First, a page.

Public protected from potential collapse of company part of Stanton Hospital project, says N.W.T. gov't

The government of the Northwest Territories says the hospital project and taxpayers are protected from the financial difficulties facing one of its main contractors.

Carillion Canada recently filed for creditor protection, gov't sure delivery of service won't be affected

The new Stanton Territorial Hospital under construction on Dec. 3, 2017, as seen from across Frame Lake. The government of the Northwest Territories says there's nothing to worry about with the potential collapse of one of its main backers. (Walter Strong/CBC)

The government of the Northwest Territories says there's nothing to worry about when it comes to the collapse of a major backer of the new Stanton Territorial Hospital in Yellowknife, although some uncertainty remains over who may ultimately take care of 30 years worth of laundry, landscaping, food services and other maintenance activity.

Construction of the new Stanton hospital is nearing completion. The Stanton hospital project is a public-private partnership (P3) contracted to the Boreal Health Partnership (BHP) consortium. The build and service project is valued at more than $700 million with $300 million earmarked for hospital construction costs, and $18 million per year paid to BHP to maintain the facility.

According to the Stanton Project Agreement, Carillion Canada is the "material project contractor." Carillion Canada is under creditor protection following the collapse of its parent company, the U.K. based Carillion PLC.

In an email to CBC, Andrew Livingstone, senior communications advisor to cabinet, said "a Carillion entity specific to Stanton" is responsible for 50 per cent of the equity required for the project, but that "this commitment is secured by a bank letter of credit so the recent Carillion events will not affect the availability of BHP equity."

Carillion is also supposed to provide essential services at the hospital for the life of the contract once the hospital opens next year. But even if Carillion were to go bankrupt, the territorial government would be insulated from any financial fallout, the government says.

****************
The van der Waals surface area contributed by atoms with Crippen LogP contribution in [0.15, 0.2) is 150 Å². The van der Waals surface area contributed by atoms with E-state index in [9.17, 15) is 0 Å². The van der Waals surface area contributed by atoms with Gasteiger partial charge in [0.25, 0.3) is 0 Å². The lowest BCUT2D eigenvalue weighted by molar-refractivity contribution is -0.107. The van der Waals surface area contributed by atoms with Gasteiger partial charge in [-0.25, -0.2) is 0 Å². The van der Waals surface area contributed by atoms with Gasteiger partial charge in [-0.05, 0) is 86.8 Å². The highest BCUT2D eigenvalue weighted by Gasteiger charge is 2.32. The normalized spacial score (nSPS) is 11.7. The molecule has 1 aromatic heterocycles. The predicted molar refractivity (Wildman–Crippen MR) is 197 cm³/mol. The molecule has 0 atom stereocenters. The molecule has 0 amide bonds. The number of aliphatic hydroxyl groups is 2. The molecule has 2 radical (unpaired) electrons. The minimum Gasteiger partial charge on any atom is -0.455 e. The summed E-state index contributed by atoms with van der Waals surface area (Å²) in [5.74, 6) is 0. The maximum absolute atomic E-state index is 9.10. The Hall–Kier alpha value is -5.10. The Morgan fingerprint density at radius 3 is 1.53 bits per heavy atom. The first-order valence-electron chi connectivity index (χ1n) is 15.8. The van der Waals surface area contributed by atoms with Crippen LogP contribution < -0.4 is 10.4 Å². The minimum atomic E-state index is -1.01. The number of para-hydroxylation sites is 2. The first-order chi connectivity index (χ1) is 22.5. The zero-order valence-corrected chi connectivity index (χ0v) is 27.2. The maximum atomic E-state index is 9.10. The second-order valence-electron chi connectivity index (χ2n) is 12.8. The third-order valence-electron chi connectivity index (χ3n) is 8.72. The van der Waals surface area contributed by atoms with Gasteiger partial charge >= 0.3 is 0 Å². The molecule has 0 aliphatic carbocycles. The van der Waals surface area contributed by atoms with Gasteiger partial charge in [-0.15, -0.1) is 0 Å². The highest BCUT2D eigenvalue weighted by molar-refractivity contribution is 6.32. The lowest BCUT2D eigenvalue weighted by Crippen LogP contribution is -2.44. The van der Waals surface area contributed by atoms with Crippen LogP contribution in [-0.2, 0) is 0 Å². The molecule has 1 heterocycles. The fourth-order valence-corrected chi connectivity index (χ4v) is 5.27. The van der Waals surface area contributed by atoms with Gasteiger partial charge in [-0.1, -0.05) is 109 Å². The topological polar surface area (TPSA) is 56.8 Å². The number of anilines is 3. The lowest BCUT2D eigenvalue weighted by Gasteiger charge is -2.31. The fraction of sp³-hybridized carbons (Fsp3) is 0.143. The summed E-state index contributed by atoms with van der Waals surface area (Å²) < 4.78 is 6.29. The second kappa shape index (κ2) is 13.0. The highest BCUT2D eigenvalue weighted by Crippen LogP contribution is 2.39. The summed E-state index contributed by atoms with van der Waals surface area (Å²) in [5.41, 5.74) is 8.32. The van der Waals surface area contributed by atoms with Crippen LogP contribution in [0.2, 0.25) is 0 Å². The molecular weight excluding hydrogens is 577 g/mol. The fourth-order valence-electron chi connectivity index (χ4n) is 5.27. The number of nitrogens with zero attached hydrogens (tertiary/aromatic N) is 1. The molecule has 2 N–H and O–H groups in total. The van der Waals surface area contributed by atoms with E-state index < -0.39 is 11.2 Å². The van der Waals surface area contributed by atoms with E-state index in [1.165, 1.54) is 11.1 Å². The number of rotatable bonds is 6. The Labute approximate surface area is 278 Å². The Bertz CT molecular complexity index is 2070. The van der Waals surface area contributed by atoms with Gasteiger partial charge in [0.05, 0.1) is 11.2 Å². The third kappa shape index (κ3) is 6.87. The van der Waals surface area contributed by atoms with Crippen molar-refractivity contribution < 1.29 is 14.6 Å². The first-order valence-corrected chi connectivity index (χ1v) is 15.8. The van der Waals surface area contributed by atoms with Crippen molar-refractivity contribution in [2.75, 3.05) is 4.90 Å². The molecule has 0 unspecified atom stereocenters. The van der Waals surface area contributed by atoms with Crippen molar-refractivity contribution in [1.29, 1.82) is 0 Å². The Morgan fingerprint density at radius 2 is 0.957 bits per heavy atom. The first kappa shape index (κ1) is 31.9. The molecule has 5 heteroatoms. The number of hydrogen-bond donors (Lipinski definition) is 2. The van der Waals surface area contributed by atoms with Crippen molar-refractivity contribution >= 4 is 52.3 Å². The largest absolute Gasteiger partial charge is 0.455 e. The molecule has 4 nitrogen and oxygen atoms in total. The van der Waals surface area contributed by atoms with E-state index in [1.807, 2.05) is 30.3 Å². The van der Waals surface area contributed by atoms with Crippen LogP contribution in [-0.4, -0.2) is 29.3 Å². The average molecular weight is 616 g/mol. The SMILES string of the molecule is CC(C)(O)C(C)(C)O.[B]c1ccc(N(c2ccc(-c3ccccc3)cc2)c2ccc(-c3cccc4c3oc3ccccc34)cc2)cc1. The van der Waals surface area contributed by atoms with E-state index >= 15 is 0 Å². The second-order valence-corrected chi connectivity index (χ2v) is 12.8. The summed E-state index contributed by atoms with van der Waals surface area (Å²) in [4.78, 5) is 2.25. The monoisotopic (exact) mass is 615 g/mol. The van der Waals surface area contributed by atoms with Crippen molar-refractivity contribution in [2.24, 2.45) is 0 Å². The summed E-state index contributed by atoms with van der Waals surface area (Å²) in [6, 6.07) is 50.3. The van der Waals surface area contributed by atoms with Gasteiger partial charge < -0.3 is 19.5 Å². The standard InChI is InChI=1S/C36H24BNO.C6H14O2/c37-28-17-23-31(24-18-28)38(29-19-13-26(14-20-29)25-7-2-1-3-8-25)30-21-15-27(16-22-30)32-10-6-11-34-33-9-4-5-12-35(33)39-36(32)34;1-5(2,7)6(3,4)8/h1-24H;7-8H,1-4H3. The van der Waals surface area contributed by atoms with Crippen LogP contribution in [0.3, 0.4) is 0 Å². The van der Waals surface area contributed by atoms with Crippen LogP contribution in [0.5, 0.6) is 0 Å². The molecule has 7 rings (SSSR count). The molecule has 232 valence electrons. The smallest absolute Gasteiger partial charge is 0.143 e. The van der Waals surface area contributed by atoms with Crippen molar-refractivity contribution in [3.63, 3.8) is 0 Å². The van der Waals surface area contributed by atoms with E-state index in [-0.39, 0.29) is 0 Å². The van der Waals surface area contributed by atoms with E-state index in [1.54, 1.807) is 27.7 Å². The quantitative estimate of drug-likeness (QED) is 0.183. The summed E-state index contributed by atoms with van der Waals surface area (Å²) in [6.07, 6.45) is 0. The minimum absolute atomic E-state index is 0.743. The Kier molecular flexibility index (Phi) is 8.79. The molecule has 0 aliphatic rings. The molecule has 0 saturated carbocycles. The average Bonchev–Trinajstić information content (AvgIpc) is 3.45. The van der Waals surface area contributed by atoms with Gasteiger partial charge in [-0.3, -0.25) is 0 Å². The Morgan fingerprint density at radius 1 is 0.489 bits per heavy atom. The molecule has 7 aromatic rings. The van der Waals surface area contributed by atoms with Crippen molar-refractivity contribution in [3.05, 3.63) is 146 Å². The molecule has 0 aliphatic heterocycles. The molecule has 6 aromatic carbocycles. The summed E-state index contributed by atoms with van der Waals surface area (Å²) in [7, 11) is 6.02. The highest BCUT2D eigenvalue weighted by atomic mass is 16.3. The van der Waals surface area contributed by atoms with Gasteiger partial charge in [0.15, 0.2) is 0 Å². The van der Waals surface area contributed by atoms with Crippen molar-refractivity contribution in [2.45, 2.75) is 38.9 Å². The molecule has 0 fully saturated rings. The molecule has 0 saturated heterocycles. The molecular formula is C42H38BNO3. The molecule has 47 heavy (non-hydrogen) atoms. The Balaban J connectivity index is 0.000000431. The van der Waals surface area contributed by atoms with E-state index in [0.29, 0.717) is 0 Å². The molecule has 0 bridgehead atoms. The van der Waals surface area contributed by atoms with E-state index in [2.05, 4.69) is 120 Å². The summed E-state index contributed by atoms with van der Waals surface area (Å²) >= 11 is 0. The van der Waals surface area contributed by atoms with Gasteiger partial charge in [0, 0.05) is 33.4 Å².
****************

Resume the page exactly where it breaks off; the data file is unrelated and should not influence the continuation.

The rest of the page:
'Lenders on our side'

Sandy Kalgutkar, deputy secretary to the financial management board says the uncertainty around Carillion is a concern, but not the government's problem.

"It is important to recognize that the issues [with] regards to Carillion is BHP's issue to resolve, it's not the GNWT's [government of the Northwest Territories] issue to resolve," Kalgutkar said.

"It's up to BHP to provide a solution, whether it is Carillion or a different form of Carillion or a different service provider."

Construction is expected to be completed by November, and the hospital opened to the public approximately six months later in 2019.

Kalgutkar says he has confidence in the process, and that the government has allies.

"We also have the lenders on our side," Kalgutkar said.

"The lenders want to make sure that the service commencement date is not at risk because they want to get paid by BHP, so they are actively putting pressure on BHP to resolve the issue."

Kalgutkar says the government now meets with representatives from BHP twice a week to keep tabs on "Carillion's situation" and how it might impact the hospital project, but he does not anticipate the government incurring any additional costs.

Kalgutkar said the original bond holder on the project was the CIBC, but he could not say who the current bond holder is.

Kalgutkar said that so far, the government has contributed approximately $200 million toward construction costs.


  • This story has been corrected to reflect the fact that the territorial government has contributed $200 million in construction costs towards the project, not $200,000 as previously reported. We regret the error.
    Feb 05, 2018 12:10 PM CT

With files from Kirsten Murphy


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